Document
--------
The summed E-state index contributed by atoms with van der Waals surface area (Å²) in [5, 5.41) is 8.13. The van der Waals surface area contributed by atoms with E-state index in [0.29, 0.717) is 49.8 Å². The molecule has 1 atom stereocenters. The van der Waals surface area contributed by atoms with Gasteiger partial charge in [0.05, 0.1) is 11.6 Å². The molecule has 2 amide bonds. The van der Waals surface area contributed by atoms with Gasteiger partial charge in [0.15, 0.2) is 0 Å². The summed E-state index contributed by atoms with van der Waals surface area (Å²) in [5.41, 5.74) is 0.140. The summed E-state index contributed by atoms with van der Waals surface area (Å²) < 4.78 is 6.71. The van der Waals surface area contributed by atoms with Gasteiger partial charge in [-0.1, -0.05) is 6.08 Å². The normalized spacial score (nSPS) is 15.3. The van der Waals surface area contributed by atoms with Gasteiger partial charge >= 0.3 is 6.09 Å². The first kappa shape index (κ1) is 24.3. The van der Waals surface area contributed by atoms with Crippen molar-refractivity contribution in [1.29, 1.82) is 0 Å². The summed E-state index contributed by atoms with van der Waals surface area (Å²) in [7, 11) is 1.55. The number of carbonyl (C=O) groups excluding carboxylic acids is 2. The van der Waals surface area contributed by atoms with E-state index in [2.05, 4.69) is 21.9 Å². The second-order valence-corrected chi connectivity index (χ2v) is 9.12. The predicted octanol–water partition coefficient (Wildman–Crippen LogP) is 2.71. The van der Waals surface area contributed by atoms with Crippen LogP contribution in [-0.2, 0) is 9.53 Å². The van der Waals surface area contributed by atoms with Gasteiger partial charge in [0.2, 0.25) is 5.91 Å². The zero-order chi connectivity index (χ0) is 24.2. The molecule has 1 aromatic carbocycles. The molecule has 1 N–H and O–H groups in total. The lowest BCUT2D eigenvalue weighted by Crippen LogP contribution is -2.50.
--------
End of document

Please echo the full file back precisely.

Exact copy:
The summed E-state index contributed by atoms with van der Waals surface area (Å²) in [5, 5.41) is 8.13. The van der Waals surface area contributed by atoms with E-state index in [0.29, 0.717) is 49.8 Å². The molecule has 1 atom stereocenters. The van der Waals surface area contributed by atoms with Gasteiger partial charge in [0.05, 0.1) is 11.6 Å². The molecule has 2 amide bonds. The van der Waals surface area contributed by atoms with Gasteiger partial charge in [0.15, 0.2) is 0 Å². The summed E-state index contributed by atoms with van der Waals surface area (Å²) in [5.41, 5.74) is 0.140. The summed E-state index contributed by atoms with van der Waals surface area (Å²) < 4.78 is 6.71. The van der Waals surface area contributed by atoms with Gasteiger partial charge in [-0.1, -0.05) is 6.08 Å². The normalized spacial score (nSPS) is 15.3. The van der Waals surface area contributed by atoms with Gasteiger partial charge >= 0.3 is 6.09 Å². The first kappa shape index (κ1) is 24.3. The van der Waals surface area contributed by atoms with Crippen molar-refractivity contribution in [1.29, 1.82) is 0 Å². The summed E-state index contributed by atoms with van der Waals surface area (Å²) in [7, 11) is 1.55. The number of carbonyl (C=O) groups excluding carboxylic acids is 2. The van der Waals surface area contributed by atoms with E-state index in [2.05, 4.69) is 21.9 Å². The second-order valence-corrected chi connectivity index (χ2v) is 9.12. The predicted octanol–water partition coefficient (Wildman–Crippen LogP) is 2.71. The van der Waals surface area contributed by atoms with Crippen LogP contribution in [-0.2, 0) is 9.53 Å². The van der Waals surface area contributed by atoms with Gasteiger partial charge in [0.2, 0.25) is 5.91 Å². The zero-order chi connectivity index (χ0) is 24.2. The molecule has 1 aromatic carbocycles. The molecule has 1 N–H and O–H groups in total. The lowest BCUT2D eigenvalue weighted by Crippen LogP contribution is -2.50.